Anticancer, Inc. v. Pfizer, Inc., 2014 U.S. App. LEXIS 20059 (Fed. Cir. Oct. 20, 2014):
This litigation concerns patents owned by AntiCancer, Inc. on technology related to the imaging of gene expression using a green fluorescent protein linked to a gene promoter. The fluorescent protein is derived from a species of green-glowing jellyfish named Aequorea victoria. The patented inventions are described as useful for drug discovery and evaluation in cancer control and treatment.
Appeal is from the district court's summary judgment of noninfringement entered not on the substantive merits of any issue raised [*2] in the complaint, but on a procedural aspect at the threshold of the litigation arising from application of the Patent Local Rules of the Southern District of California. The district court imposed a fee-shifting sanction as a condition of permitting AntiCancer to supplement the Preliminary Infringement Contentions that the district court found defective under Patent Local Rule 3.1. The court ordered that AntiCancer may supplement its Contentions, provided that it concurrently pay the attorney fees and costs incurred by the defendants in connection with their motion for summary judgment related to the Contentions. AntiCancer objected to this condition, and the district court entered summary judgment of noninfringement and duly dismissed the complaint with prejudice. For the reasons we shall discuss, we conclude that the fee-shifting condition was improperly imposed; the judgment based thereon is vacated.
On January 19, 2011, AntiCancer filed a complaint against Pfizer, Inc. in the United States District Court for the Southern District of California, with counts for breach of license agreement, breach of the duty of good faith and fair dealing, and unjust enrichment. The complaint recited [*3] that AntiCancer, in a contractual arrangement initially with Wyeth Pharmaceuticals, later acquired by Pfizer, disclosed technology relating to fluorescent proteins and their DNA linkage and imaging in mammals, and the technology's use in cancer drug evaluation and treatment.
After the complaint was filed, AntiCancer came upon several publications authored by scientists at Pfizer and Crown Bioscience, Inc. AntiCancer stated that these publications show the use of AntiCancer's technology and infringement of AntiCancer's patents, and requested permission to amend the complaint by adding counts for patent infringement and adding Crown Bioscience as a defendant. The district court granted the motion on November 8, 2011.
On September 21, 2011, the district court held a case management conference, and on that same date the court issued a "Case Management Conference Order Regulating Discovery and Other Pretrial Proceedings," AntiCancer, Inc. v. Pfizer Inc., No. 11CV107 (S.D. Cal. Sept. 21, 2011), ECF No. 13. The Order provided that: "On or before November 14, 2011, Plaintiff shall serve on all parties a 'Disclosure of Asserted Claims and Preliminary Infringement Contentions,'" in accordance [*4] with the Patent Local Rules. Id. at 1-2. The Order also set the discovery schedule, with claim construction discovery to be completed by March 26, 2012, fact discovery to be completed by September 4, 2012, and expert discovery to be completed by October 29, 2012. Id. at 8, 11.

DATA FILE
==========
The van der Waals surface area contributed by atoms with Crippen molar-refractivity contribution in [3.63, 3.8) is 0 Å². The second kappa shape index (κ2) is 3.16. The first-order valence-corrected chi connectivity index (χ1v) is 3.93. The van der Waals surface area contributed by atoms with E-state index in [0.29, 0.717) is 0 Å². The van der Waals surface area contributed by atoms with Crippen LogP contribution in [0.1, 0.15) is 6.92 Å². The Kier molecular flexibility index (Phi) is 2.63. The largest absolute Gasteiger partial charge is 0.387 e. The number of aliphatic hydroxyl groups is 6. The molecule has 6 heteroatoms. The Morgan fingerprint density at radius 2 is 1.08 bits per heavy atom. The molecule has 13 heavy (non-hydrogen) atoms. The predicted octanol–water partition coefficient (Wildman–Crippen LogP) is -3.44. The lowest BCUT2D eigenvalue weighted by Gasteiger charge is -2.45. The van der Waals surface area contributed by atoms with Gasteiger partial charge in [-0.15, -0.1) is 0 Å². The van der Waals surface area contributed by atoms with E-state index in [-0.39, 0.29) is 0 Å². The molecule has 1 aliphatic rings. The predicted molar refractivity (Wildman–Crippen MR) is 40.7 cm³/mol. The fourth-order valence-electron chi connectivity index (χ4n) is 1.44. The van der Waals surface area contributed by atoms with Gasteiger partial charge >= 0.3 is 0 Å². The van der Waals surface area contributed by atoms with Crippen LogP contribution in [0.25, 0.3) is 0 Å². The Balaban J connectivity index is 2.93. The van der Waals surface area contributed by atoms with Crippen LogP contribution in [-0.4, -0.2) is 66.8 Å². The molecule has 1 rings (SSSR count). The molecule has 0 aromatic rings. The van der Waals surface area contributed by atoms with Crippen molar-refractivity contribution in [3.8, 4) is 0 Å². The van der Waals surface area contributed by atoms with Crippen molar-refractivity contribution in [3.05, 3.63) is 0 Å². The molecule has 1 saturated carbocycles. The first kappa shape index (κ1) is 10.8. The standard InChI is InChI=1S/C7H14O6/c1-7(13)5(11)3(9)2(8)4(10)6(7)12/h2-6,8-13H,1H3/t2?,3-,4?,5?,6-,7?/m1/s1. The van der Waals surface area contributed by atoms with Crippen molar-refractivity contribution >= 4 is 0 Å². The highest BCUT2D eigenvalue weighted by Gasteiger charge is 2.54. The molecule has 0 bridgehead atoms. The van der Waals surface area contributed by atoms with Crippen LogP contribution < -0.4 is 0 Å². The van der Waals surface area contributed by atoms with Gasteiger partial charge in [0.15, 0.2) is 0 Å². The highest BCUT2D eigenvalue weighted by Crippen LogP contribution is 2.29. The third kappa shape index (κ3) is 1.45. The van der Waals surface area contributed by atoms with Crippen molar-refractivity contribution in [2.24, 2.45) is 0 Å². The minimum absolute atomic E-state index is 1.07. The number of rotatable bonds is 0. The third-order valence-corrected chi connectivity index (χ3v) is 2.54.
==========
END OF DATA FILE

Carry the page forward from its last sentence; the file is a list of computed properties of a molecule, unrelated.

On November 9, 2011, AntiCancer filed a First Amended Complaint adding Crown Bioscience as a defendant and adding patent infringement counts. AntiCancer filed its "Disclosure of Asserted Claims and Preliminary Infringement Contentions" on November 14, 2011, as required by the Case Management Conference Order. This document drew primarily on the scientific publications of Pfizer and Crown Bioscience, and consisted of 22 pages, including 18 pages of patent claim charts. The Contentions stated that AntiCancer "reserves the right to amend or supplement its identification of asserted claims, accused instrumentalities, and priority dates, as well as its claim charts, based on further investigation and discovery." J.A. 83-84. On January 31, 2012, the deadline for completing fact discovery was extended to December 4, 2012, and the deadline for expert discovery was extended to January 29, 2013. Am. Case Mgmt. Conf. Order, AntiCancer (S.D. Cal. [*5] Jan. 31, 2012), ECF No. 32.
On March 12, 2012, Pfizer filed a motion for summary judgment on the patent infringement counts, stating that the Preliminary Infringement Contentions were defective because the "charts are missing claim limitations for each and every claim of each asserted patent, and/or do not identify specifically how Pfizer allegedly practiced each element of the asserted claims." Pfizer's Notice of Mot. & Mot. Summ. J. at 1, AntiCancer (S.D. Cal. Mar. 12, 2012), ECF No. 38. Crown Bioscience joined this motion. AntiCancer responded that its Preliminary Infringement Contentions complied with the Patent Local Rules and that the presentations in the claim charts associated the claim elements or steps with a designated portion of the scientific publications of Pfizer and Crown Bioscience. AntiCancer also filed with its opposition brief the declaration of Dr. Robert M. Hoffman, the founder and President of AntiCancer, who explained how a person skilled in this field of science would understand the claim terms and their relation to the Pfizer and Crown Bioscience publications.